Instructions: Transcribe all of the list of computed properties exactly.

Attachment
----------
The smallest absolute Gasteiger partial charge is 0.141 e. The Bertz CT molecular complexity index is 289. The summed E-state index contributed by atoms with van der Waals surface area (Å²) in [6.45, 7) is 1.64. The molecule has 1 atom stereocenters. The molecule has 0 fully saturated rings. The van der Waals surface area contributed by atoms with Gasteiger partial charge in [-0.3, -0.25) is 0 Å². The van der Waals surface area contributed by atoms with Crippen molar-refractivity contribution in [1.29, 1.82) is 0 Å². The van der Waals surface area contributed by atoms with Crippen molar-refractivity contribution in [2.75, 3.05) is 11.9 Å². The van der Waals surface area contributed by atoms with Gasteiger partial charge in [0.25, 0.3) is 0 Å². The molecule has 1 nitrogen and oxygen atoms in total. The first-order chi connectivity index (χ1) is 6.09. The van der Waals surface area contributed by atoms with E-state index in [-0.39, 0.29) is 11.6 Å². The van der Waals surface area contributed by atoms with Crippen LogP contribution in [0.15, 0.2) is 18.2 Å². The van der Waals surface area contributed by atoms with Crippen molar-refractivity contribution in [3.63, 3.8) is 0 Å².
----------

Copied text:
The smallest absolute Gasteiger partial charge is 0.141 e. The Bertz CT molecular complexity index is 289. The summed E-state index contributed by atoms with van der Waals surface area (Å²) in [6.45, 7) is 1.64. The molecule has 1 atom stereocenters. The molecule has 0 fully saturated rings. The van der Waals surface area contributed by atoms with Gasteiger partial charge in [-0.3, -0.25) is 0 Å². The van der Waals surface area contributed by atoms with Crippen molar-refractivity contribution in [1.29, 1.82) is 0 Å². The van der Waals surface area contributed by atoms with Crippen molar-refractivity contribution in [2.75, 3.05) is 11.9 Å². The van der Waals surface area contributed by atoms with Gasteiger partial charge in [0.25, 0.3) is 0 Å². The molecule has 1 nitrogen and oxygen atoms in total. The first-order chi connectivity index (χ1) is 6.09. The van der Waals surface area contributed by atoms with E-state index in [-0.39, 0.29) is 11.6 Å². The van der Waals surface area contributed by atoms with Crippen LogP contribution in [0.15, 0.2) is 18.2 Å². The van der Waals surface area contributed by atoms with Crippen molar-refractivity contribution in [3.63, 3.8) is 0 Å².